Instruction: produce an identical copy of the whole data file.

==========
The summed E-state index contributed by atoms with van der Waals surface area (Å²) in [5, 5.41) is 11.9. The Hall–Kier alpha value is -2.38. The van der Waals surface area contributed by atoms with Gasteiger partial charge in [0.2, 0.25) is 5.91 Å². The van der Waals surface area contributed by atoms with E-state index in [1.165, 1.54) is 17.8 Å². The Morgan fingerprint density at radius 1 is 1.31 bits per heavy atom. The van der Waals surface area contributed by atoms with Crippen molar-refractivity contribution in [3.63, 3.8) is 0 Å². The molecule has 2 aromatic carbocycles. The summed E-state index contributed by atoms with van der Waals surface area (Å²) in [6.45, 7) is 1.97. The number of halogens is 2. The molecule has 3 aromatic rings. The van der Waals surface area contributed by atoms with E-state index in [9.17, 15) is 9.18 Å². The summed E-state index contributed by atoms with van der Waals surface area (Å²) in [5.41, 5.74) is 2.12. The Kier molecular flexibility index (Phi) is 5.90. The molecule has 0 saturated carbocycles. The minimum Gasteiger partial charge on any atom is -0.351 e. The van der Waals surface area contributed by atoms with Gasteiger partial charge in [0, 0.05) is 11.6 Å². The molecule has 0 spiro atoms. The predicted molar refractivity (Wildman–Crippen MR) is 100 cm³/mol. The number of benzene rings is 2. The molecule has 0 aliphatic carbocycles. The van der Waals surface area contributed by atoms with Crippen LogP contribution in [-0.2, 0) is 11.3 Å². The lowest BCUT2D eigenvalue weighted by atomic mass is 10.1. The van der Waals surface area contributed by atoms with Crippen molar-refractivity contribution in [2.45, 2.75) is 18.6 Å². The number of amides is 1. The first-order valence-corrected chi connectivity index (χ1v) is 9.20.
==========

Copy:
The summed E-state index contributed by atoms with van der Waals surface area (Å²) in [5, 5.41) is 11.9. The Hall–Kier alpha value is -2.38. The van der Waals surface area contributed by atoms with Gasteiger partial charge in [0.2, 0.25) is 5.91 Å². The van der Waals surface area contributed by atoms with E-state index in [1.165, 1.54) is 17.8 Å². The Morgan fingerprint density at radius 1 is 1.31 bits per heavy atom. The van der Waals surface area contributed by atoms with Crippen molar-refractivity contribution in [3.63, 3.8) is 0 Å². The molecule has 2 aromatic carbocycles. The summed E-state index contributed by atoms with van der Waals surface area (Å²) in [6.45, 7) is 1.97. The number of halogens is 2. The molecule has 3 aromatic rings. The van der Waals surface area contributed by atoms with E-state index in [9.17, 15) is 9.18 Å². The summed E-state index contributed by atoms with van der Waals surface area (Å²) in [5.41, 5.74) is 2.12. The Kier molecular flexibility index (Phi) is 5.90. The molecule has 0 saturated carbocycles. The minimum Gasteiger partial charge on any atom is -0.351 e. The van der Waals surface area contributed by atoms with Gasteiger partial charge in [0, 0.05) is 11.6 Å². The molecule has 0 spiro atoms. The predicted molar refractivity (Wildman–Crippen MR) is 100 cm³/mol. The number of benzene rings is 2. The molecule has 0 aliphatic carbocycles. The van der Waals surface area contributed by atoms with Crippen LogP contribution in [-0.2, 0) is 11.3 Å². The lowest BCUT2D eigenvalue weighted by atomic mass is 10.1. The van der Waals surface area contributed by atoms with Crippen molar-refractivity contribution in [2.45, 2.75) is 18.6 Å². The number of amides is 1. The first-order valence-corrected chi connectivity index (χ1v) is 9.20.